Virtual Reality and Data Privacy,
As our dependence on technology continues to consolidate, data privacy has become a peripheral concern for many. This is partly due to the relationship between the companies providing the technology and those using it. When it comes to privacy policies there are usually two options; you agree and are granted access to use the service, or you disagree and you are not.
This is largely the case for free services, like Google and Facebook, which rely on user generated data to attract companies to advertise on their platforms. With data now becoming one of the most valuable commodities in the world, pervasive techniques are rampant with tech companies looking to collect as much data as possible on their users.
With the advent of social media along with an unwavering willingness of users to share more and more personal data, it has become common for services like Google and Facebook to collect and store information including geographical location, search and purchase history, social ties, photos, likes as well as public and private messages.
In 2018 the world witnessed a large scale data privacy scandal when it became known that Cambridge Analytica acquired data from Facebook and used it to create psychological profiles of over 87 million users. In 2016 Alexander Nix, former CEO of Cambridge Analytica, spoke openly about creating psychographic profiles based on this data to categorise users into groups based on extroversion, agreeableness and neuroticism.
The aim was to use these categories to micro-target users with specifically designed advertisements across online media platforms and to sway on the fence voters towards a particular political candidate or stance. Cambridge Analytica were found to have operated in sixty eight countries with work relating to both elections and referendums.
As VR advances as a new medium, privacy concerns have hardly been raised. This is worrying given the fact that in order for VR to function it requires a whole host of new data types. Eye gaze, gestures, facial expressions as well real life surroundings are all intimate and personal data required for the calibration of playing space as well as the basic functioning.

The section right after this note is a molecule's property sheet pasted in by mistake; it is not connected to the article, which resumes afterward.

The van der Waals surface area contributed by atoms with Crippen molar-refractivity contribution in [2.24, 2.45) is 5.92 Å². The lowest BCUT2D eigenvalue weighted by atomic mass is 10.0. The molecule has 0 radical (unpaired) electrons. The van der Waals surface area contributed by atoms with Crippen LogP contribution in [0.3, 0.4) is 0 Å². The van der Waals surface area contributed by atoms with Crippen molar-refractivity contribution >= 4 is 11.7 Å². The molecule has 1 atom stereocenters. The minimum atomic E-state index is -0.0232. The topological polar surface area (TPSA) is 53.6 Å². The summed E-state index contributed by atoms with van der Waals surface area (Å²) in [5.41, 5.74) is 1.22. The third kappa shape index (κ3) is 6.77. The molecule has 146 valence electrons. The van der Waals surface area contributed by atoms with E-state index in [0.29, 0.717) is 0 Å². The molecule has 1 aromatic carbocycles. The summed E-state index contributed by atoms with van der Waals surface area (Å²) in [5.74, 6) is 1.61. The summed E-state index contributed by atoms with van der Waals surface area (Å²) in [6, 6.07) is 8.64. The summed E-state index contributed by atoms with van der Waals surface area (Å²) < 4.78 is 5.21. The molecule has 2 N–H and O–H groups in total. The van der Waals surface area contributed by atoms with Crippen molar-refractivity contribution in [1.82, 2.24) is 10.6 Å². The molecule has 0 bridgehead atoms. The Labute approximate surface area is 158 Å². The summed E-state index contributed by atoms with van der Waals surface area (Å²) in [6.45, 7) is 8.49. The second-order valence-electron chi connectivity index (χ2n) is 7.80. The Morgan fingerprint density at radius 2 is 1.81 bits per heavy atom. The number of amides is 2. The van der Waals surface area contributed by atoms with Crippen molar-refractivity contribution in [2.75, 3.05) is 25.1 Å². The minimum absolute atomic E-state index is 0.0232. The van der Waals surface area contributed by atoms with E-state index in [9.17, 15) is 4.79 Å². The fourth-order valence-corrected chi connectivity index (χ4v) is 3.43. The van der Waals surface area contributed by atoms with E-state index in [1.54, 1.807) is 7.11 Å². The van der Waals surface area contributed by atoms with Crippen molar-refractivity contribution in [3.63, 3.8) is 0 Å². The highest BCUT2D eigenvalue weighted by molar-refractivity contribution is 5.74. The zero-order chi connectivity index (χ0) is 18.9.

Mozilla’s Privacy and Security lead for mixed reality projects, Diane Hosfelt, aptly describes the difference in processing and collecting data. “Processing information about your physical movements is required for basic functionality of most mixed reality experiences…you can’t do much without processing certain data. Collecting data implies that it is stored remotely for a time period beyond what’s necessary for simply processing it.”
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It is the unnecessary storing of data after processing that poses a threat to user privacy and control over data. If data is not being used for immediate processing then ultimately, it is going to be stored and accumulated for purposes unrelated to the experience. In a disturbing hypothetical scenario featured on an article posted on the World Economic Forum website, a user plays a VR game where data about his body movement are processed and collected without his knowledge.
A month after playing the game, the user was turned down for a new life-insurance policy. His data had been sold to an insurance company who, having seen the tracking data from the game, concluded it to reveal behavioural movement patterns often seen among people in the very early stages of dementia.
This type of scenario, although hypothetical, raises serious questions over the handling of VR related data in the future. Given the ways in which data has been collected and used in the past on seemingly harmless platforms like Facebook, awareness and appropriate regulation is required to protect consumers before we reach a situation like the hypothetical scenario above or another Cambridge Analytica type fiasco.
Created as an essential element of EU privacy and human rights law, GDPR (General Data Protection Regulation) was enacted to protect the personal data and privacy of EU citizens. The data involved with the use VR is considered biometric data under the regulation due to its potential for unique identification of an individual.
GDPR does cover some aspects of data privacy for VR users but these will need clarification and extension to be considered adequate. Minimum security standards have yet to be established for VR specifically and VR providers should be forced to consider the protection of users through mechanisms other than simple user consent, which is often bypassed without being checked and not understood completely by minors.
This pertains to user movements in the space, including gait and head movements, hand gesture tracking as well as information regarding your physical world surroundings, used while calibrating your playing space.
As VR becomes more and more popular, suitable data protection for all users will no doubt remain one of the main challenges going forward. Any development and distribution of VR technologies will require a considerate and proactive approach to data privacy. Without adequate regulation however, companies will no doubt continue to collect and store user data for profit.
As individuals there are things we can do to influence the way things go, a willingness to pay for headsets and applications that value the protection of user data is important, as is the scepticism and examination of so called free applications. As Aldous Huxley once said in an interview in 1958: “We mustn’t be caught by surprise by our own advancing technology, this has happened again and again in history”.
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Virtual Reality and Data Privacy was originally published in AR/VR Journey: Augmented & Virtual Reality Magazine on Medium, where people are continuing the conversation by highlighting and responding to this story.
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Author: Tom Wickens